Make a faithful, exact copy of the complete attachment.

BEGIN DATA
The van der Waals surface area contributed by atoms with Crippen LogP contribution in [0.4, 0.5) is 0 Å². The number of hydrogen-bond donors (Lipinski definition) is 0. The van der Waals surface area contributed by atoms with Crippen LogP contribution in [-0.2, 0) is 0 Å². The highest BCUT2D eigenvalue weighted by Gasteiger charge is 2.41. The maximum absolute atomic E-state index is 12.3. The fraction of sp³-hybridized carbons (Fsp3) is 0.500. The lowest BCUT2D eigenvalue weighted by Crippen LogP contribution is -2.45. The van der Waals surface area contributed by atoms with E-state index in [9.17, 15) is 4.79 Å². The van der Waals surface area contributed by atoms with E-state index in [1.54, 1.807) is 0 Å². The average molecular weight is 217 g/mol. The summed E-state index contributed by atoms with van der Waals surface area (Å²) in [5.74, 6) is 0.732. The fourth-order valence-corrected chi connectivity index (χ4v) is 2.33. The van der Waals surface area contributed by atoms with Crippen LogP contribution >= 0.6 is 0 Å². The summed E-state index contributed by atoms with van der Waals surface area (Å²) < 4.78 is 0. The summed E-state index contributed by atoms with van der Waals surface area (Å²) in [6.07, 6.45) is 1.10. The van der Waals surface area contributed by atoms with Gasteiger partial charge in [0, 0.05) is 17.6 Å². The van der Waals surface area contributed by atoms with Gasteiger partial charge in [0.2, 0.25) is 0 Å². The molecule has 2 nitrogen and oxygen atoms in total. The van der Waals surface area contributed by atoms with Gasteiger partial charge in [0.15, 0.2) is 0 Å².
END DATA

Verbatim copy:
The van der Waals surface area contributed by atoms with Crippen LogP contribution in [0.4, 0.5) is 0 Å². The number of hydrogen-bond donors (Lipinski definition) is 0. The van der Waals surface area contributed by atoms with Crippen LogP contribution in [-0.2, 0) is 0 Å². The highest BCUT2D eigenvalue weighted by Gasteiger charge is 2.41. The maximum absolute atomic E-state index is 12.3. The fraction of sp³-hybridized carbons (Fsp3) is 0.500. The lowest BCUT2D eigenvalue weighted by Crippen LogP contribution is -2.45. The van der Waals surface area contributed by atoms with E-state index in [9.17, 15) is 4.79 Å². The van der Waals surface area contributed by atoms with E-state index in [1.54, 1.807) is 0 Å². The average molecular weight is 217 g/mol. The summed E-state index contributed by atoms with van der Waals surface area (Å²) in [5.74, 6) is 0.732. The fourth-order valence-corrected chi connectivity index (χ4v) is 2.33. The van der Waals surface area contributed by atoms with Crippen LogP contribution >= 0.6 is 0 Å². The summed E-state index contributed by atoms with van der Waals surface area (Å²) < 4.78 is 0. The summed E-state index contributed by atoms with van der Waals surface area (Å²) in [6.07, 6.45) is 1.10. The van der Waals surface area contributed by atoms with Gasteiger partial charge in [0, 0.05) is 17.6 Å². The van der Waals surface area contributed by atoms with Gasteiger partial charge in [0.2, 0.25) is 0 Å². The molecule has 2 nitrogen and oxygen atoms in total. The van der Waals surface area contributed by atoms with Gasteiger partial charge in [0.15, 0.2) is 0 Å².